Re: Forking shell bombs

From: jhigdon (
Date: Tue Jul 08 2003 - 14:23:37 EST

Ryan Underwood wrote:

>:(){ :|:&};:
>Paste that into bash and watch linux die. (2.4.21 stock)
>I've seen some methods of dealing with infinitely forking processes, but
>short of solving the Halting Problem I doubt we will ever find a perfect
>solution to _preventing_ them. So I had a few ideas that might help an
>admin _deal_ with a fork storm when it is occurring so that the S-U-B
>approach can be avoided.
>I also found it interesting that alt-sysrq-S took about 5 minutes to
>complete the sync. Is there some sort of priority issue there? I would
>think that kernel operations should forget about all the little annoying
>processes going crazy. Also, eventually, the OOM killer started killing
>off stuff, but I noticed that it would repeatedly attempt to kill the
>same pid, such as gpm's pid, up to 10 times or so. Was it not getting
>enough CPU time to die, or something?
>Anyway, here are my half-baked ideas, maybe someone else has more
>1) Alt-SysRq-<x>- then type the name of a process and hit enter. All
>processes matching this name are killed. Drawback -- if you use this to
>kill e.g. bash, all your login shells will die too, putting a desktop
>user back at a login prompt. This is ok for servers, not for desktops.
>This would solve shell bombs but not compiled bombs -- a process would
>just overwrite argv[0] after it forks with random gibberish to defeat
>2) Alt-SysRq-<x> - Kill all processes that share the most popular
>process size in the system table. This way even if the name is changed,
>if there is a process making infinite copies of itself, since all the
>processes are carrying out the same action, they may have the same size.
>This is speculation and may be wrong.
>3) Alt-SysRq-<x> - Kill the process that has the most descendent
>processes. This could be made "smart" so that it only kills off the
>part of the process tree where it really starts branching off, which
>is a likely candidate for where the fork bomb started.
>4) Since processes are created with increasing pids, a "killall" against
>a fork bomb does nothing. It simply starts killing processes matching
>that name starting at the lowest pid. But the processes which are
>forking at higher pids eventually wrap around and get lower pids again,
>which makes you end up with a forkbomb ring buffer. Not too effective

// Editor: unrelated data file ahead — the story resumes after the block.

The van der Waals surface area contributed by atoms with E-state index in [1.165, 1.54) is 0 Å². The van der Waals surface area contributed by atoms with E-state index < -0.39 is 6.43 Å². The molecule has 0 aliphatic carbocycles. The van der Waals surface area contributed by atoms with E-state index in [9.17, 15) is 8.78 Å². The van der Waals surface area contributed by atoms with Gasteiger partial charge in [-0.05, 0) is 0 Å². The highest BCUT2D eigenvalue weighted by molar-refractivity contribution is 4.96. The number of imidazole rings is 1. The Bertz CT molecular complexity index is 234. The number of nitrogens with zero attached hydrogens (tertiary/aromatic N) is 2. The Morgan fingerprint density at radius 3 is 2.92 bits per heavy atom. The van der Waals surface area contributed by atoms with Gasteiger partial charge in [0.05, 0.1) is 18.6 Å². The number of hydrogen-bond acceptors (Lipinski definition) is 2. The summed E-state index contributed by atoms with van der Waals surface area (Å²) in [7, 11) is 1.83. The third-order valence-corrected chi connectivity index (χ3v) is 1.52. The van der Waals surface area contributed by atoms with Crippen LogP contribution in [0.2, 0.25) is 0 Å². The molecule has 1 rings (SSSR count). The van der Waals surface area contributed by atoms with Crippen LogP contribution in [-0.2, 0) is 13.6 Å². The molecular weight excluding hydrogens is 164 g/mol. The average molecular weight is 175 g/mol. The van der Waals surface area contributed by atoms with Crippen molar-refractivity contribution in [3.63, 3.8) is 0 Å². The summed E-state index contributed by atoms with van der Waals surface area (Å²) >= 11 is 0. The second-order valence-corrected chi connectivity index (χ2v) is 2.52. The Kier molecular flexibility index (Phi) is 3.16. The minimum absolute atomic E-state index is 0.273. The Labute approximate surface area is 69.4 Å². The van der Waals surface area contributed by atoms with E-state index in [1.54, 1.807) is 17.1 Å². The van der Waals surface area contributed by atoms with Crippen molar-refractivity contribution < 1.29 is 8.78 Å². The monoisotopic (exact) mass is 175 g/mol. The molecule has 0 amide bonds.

>at getting rid of the problem.
>What about some sort of reverse killall, or a killall with specific
>capabilities tailored to taking out fork bombs? My roommate suggested
>perhaps a "killall-bomb" may be in order. A killall that forks
>infinitely just like the bomb does, but also works to kill off the bomb
>by filling up the process table itself. Eventually the predators should
>exhaust their prey, and then expire themselves with nothing left to eat.
>5) Alt-SysRq-<x> - Until this key combination is pressed again, when a
>process tries to fork(), kill it instead. After a couple seconds, all
>the forking annoyances should be gone. You may lose some legitimate
>processes who try to fork within that interval, but you will most likely
>retain control of your system with little interruption. (?)
>6) A fork flag in a process header? Perhaps like the digital copy
>flag to impose restrictions on consumer devices, a process should only
>be allowed to fork a set number of times before any further fork returns
>When I am in sysadmin mode, the very last thing on earth I want to do is
>admit defeat to errant programs running on my system. Perhaps the Linux
>kernel can be made more resilient to fork bomb behavior in the first
>place, but if not, it would certainly help to be able to take care of
>the problem once it is already happening, aside from a punch of the reset
>Comments appreciated!
>See ya,
It's a base redhat kernel, after the cannot allocate memory, my system
returned to normal operation and it didnt die.
Is this the type of behavior you were looking for? or am i off base?

Linux sloth 2.4.20-8 #1 Thu Mar 13 17:54:28 EST 2003 i686 i686 i386

$ :(){ :|:&};:
[1] 3071

[1]+ Done : | :

$ -bash: fork: Cannot allocate memory
-bash: fork: Cannot allocate memory
-bash: fork: Cannot allocate memory
-bash: fork: Cannot allocate memory


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This archive was generated by hypermail 2b29 : Tue Jul 15 2003 - 22:00:28 EST